Among the potential dangers which the CERF is worried, there may be those that are life threatening. For example, the driverless car, Internet-connected things can have an accident due to software errors or hacking.

Unlike PCs or smartphones, the market of smart gadgets there is no dominant operating system. While the vast majority use Linux, many versions of operating systems are in the process of development. Thus, Microsoft, Google or Apple can’t just release an update of the operating system and protect the vast majority of devices simultaneously.

Moreover, manufacturers often do not update the software underlying the Internet-the devices, especially older models, so that security holes and other flaws are frequently overlooked.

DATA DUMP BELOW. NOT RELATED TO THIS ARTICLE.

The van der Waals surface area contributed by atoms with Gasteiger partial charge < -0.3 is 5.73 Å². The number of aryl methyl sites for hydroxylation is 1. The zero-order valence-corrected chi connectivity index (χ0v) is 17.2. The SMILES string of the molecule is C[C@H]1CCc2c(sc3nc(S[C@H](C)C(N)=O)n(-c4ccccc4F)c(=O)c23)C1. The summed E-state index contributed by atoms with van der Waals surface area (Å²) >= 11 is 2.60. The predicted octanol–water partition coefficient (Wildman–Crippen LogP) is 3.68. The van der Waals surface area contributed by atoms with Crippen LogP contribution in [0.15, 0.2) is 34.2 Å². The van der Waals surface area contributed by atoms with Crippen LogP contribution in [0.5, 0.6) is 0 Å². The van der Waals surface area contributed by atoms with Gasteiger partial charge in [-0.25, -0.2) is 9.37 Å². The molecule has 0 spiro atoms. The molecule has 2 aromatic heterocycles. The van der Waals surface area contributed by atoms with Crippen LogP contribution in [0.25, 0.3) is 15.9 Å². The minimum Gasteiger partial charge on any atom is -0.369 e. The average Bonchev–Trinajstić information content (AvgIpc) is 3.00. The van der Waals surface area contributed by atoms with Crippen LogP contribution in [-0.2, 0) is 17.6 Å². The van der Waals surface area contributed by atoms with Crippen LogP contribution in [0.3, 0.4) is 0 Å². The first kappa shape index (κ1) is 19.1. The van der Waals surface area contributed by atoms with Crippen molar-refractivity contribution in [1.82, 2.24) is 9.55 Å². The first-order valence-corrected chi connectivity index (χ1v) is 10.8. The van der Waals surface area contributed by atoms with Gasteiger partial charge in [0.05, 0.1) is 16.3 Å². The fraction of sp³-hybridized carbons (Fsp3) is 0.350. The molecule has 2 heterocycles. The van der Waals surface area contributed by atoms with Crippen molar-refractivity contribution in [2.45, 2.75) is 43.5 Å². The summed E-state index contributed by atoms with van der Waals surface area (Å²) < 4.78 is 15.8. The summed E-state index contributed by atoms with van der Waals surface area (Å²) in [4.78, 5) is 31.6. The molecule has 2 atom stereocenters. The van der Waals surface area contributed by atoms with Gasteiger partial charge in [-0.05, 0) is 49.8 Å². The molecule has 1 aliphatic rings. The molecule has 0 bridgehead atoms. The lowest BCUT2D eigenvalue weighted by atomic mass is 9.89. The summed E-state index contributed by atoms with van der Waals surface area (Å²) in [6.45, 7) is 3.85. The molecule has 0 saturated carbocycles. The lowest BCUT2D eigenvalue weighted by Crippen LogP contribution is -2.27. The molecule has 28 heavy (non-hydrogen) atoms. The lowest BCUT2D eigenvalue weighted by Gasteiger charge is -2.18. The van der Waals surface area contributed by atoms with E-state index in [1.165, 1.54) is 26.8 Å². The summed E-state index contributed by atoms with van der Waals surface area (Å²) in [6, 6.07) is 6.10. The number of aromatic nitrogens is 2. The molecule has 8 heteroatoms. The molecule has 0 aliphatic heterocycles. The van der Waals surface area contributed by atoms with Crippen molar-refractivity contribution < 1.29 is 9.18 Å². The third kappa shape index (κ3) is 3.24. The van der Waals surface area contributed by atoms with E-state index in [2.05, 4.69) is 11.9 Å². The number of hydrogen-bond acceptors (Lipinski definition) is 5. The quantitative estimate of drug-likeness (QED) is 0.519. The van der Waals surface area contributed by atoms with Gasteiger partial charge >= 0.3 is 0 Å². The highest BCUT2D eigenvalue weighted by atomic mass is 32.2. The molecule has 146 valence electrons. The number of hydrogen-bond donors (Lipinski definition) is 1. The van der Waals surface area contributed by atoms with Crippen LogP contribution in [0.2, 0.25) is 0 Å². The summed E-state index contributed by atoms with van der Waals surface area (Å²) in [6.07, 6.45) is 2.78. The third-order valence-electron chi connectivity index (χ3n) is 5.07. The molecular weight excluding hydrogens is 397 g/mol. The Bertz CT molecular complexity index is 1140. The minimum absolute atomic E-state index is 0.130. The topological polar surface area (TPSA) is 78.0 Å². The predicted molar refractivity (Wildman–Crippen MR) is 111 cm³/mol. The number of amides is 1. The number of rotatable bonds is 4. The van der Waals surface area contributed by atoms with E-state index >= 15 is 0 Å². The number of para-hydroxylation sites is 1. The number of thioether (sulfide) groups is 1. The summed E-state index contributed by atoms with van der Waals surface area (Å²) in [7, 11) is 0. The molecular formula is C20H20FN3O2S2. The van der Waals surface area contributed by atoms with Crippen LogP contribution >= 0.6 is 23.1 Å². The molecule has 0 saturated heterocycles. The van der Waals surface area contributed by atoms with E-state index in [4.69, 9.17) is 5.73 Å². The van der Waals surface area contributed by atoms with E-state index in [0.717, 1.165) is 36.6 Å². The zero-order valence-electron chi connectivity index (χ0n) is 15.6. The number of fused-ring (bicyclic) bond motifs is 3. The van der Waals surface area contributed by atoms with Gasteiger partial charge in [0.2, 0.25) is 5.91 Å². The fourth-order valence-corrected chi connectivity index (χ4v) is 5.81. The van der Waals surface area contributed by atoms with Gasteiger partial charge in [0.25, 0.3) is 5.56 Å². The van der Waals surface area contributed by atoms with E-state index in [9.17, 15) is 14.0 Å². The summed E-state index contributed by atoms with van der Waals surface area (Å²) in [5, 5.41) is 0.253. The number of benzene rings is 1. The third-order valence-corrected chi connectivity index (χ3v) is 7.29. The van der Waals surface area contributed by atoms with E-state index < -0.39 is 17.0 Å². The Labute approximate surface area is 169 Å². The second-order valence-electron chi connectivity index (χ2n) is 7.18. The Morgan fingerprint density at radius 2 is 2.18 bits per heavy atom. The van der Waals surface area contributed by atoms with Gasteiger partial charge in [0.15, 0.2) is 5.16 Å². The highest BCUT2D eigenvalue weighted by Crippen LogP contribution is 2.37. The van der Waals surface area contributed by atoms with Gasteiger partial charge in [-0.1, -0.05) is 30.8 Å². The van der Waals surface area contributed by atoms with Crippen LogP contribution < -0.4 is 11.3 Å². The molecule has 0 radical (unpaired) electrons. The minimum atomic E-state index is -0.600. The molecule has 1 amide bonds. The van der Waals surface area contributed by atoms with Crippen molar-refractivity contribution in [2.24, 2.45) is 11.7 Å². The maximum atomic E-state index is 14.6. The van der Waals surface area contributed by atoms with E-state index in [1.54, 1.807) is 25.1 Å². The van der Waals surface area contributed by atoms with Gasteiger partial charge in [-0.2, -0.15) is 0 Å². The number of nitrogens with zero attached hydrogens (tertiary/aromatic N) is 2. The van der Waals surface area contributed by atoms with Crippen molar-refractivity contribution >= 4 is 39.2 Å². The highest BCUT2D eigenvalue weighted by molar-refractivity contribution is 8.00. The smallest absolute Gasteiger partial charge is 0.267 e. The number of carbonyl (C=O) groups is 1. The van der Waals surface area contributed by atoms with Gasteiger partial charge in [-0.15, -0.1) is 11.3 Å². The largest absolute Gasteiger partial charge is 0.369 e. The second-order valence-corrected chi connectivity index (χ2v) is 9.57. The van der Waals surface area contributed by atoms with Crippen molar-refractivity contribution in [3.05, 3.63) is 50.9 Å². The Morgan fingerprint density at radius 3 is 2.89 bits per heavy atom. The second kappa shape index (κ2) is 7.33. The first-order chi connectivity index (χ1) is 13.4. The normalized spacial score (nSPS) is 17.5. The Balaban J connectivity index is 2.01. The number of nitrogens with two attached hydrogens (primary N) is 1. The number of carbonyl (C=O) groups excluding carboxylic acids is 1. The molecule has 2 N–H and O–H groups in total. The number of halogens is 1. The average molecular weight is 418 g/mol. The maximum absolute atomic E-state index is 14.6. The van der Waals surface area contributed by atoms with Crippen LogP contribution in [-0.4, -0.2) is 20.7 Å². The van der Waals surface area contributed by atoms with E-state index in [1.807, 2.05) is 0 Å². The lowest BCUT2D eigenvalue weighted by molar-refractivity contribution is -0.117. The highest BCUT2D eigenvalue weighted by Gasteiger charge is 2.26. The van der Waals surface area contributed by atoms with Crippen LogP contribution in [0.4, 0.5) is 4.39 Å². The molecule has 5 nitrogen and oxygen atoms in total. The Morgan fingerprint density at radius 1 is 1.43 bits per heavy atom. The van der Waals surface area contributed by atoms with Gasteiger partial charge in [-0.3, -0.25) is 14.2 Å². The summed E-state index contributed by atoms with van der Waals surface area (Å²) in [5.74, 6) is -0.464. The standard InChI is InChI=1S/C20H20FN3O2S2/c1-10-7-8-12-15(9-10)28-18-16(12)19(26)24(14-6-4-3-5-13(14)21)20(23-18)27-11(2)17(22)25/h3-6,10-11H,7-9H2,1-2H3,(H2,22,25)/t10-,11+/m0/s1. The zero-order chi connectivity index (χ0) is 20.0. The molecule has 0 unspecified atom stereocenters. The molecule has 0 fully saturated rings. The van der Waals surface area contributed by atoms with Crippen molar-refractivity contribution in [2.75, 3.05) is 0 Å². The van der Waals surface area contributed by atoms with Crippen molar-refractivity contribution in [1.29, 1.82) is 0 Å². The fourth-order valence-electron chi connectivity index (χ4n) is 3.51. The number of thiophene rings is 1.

These holes have been used in the past. In 2016, the hackers found a vulnerability in the software for security cameras and have used connected devices to create a botnet with 1.5 million devices, which hackers have used to launch several large.

There are two ways to solve the problem with errors and unsafe connection, said CERF. One of them is to develop tools that can identify devices that are running software with bugs, and fix them. Another way is to help developers create software for the Internet of things, to find bugs before the release of the gadgets on the market.